WHISTLER, British Columbia (AP) — Ole Einar Bjoerndalen taught his protege too well — and too much.
Norway's Emil Hegle Svendsen denied Bjoerndalen his sixth Olympic gold, beating his mentor in the men's 20-kilometer individual biathlon race Thursday.
"I would say for certain that I wouldn't be sitting here as the gold medalist today without him, " said Svendsen, who trains with the Norwegian great. "Because when he was in Nagano in '98 taking gold, I was sitting at home and watching him as a little boy and ever since then I tried to copy him and train like him.
"So, I couldn't have done it today without him, and I want to say thank you to him."
Sergey Novikov of Belarus, who hit all 20 targets on a sunny but breezy day, tied Bjoerndalen for the silver.
They both finished 9.5 seconds behind Svendsen's winning time of 48 minutes, 22.5 seconds for the first double Olympic medal since biathlon was added to the Winter Games 50 years ago.
Although Novikov was simply outskied following his fourth and final trip to the shooting range, Bjoerndalen was in position to surpass his teammate to take the gold medal in biathlon's biggest and toughest race before missing the first target on his last shoot, costing him a 1-minute penalty.
In the individual race, a missed target results in 1 minute being added to the time instead of a 150-meter penalty loop as in other events. — it's the one race where Bjoerndalen can't outski his shooting mistakes.
"I tried to catch him, but Emil is really strong on the last lap," said Bjoerndalen, who shaved eight seconds off Svendsen's lead after leaving the range.
Svendsen missed one target and Bjoerndalen two.
Svendsen, who also won a silver in the 10K sprint on Monday, won the men's race hours after Tora Berger became the first Norwegian woman to win an Olympic race, dominating the women's 15K.
That eased the pressure on Norway, which hadn't won a biathlon gold since the 2002 Games in Salt Lake City, where Bjoerndalen swept all four races.
"After the first week I was starting to think, 'Oh, my God. This is Turin all over again,'" Svendsen said. "But now we are coming back and hopefully we can finish strong in this Olympics. There's a lot more to come and a lot more to look forward to."
And not just in Vancouver.
Bjoerndalen said he's anticipated success for Svendsen for a long time, and that he should be on the podium aplenty for years to come.
"He has a talent that few others have in the world because he is a complete biathlete," Bjoerndalen said. "He is a good shooter and a good skier, and he's not one or the other."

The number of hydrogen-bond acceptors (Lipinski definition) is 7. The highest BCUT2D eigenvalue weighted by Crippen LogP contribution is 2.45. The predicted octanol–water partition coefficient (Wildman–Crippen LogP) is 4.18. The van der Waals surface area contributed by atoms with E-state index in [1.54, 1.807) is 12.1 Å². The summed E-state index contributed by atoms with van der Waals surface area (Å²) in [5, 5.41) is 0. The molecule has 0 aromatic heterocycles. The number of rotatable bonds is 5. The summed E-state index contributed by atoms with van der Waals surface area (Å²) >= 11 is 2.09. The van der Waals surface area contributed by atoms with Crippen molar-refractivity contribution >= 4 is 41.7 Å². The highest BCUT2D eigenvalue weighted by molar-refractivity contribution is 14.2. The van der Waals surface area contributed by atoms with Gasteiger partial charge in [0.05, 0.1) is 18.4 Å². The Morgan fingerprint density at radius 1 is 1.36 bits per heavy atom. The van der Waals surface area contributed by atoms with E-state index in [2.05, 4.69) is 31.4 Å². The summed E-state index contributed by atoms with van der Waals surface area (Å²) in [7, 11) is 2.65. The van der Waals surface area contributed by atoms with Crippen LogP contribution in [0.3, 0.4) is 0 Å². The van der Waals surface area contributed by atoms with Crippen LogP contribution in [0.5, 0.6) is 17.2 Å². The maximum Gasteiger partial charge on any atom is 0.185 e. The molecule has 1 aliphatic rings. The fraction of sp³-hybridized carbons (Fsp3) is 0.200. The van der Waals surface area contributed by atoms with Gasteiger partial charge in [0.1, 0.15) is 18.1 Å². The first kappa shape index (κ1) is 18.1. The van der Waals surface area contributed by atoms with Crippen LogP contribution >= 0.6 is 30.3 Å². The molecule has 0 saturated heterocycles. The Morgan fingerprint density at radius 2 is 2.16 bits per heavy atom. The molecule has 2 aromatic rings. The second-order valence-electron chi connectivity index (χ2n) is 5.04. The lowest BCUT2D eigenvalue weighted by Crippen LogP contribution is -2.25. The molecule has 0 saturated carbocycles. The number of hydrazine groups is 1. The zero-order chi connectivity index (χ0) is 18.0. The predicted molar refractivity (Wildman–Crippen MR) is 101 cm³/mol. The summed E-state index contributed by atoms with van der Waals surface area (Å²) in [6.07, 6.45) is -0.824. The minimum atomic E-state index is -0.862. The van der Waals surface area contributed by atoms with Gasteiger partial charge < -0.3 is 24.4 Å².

After winning five gold medals in the 1998 and 2002 Olympics, Bjoerndalen hadn't added to his tally. He'll have two more chances at gold in these games — with a mass-start race and relay still to come.
Bjoerndalen is the first Olympic biathlete to medal in the same event in three straight Winter Games. He also took silver in this race in Turin. And he's the fourth winter Olympian to collect 10 medals, two shy of Norway's great cross-country skier, Bjoern Daehlie.
America's best biathlete, Tim Burke of Paul Smiths, N.Y., had another tough day. He missed five targets, including three on his final shoot, and finished five minutes back in 41st place in what he figured was his last shot at a medal at the Vancouver Games.
"It's a disaster," Burke said. "The sprint race was not fair, but today I did not succeed."
Burke is the first U.S. biathlete ever to don the coveted yellow bib as the overall World Cup leader, and he was hailed as America's best hope for a breakthrough at Vancouver in the European sport that combines cross-country skiing and rifle marksmanship.
But Burke was done in by a mid-race snowstorm in the sprint, which served as a double-whammy because the start times for the pursuit were based on results from that first race. He finished in 47th in the first race and 46th in the second.
He said earlier in the week that he didn't think he could contend in the mass start because he's not skiing well enough right now. But that's all that's left now for him to end America's drought before Sochi in 2014.
"I have nothing to lose for the mass start," Burke said.
Burke isn't the only American having a tough time at Whistler Olympic Park, where the U.S. team had more training time than any team but the host Canadians.
Jeremy Teela, of Heber City, Utah, awoke with sinus troubles Thursday morning and had to bow out.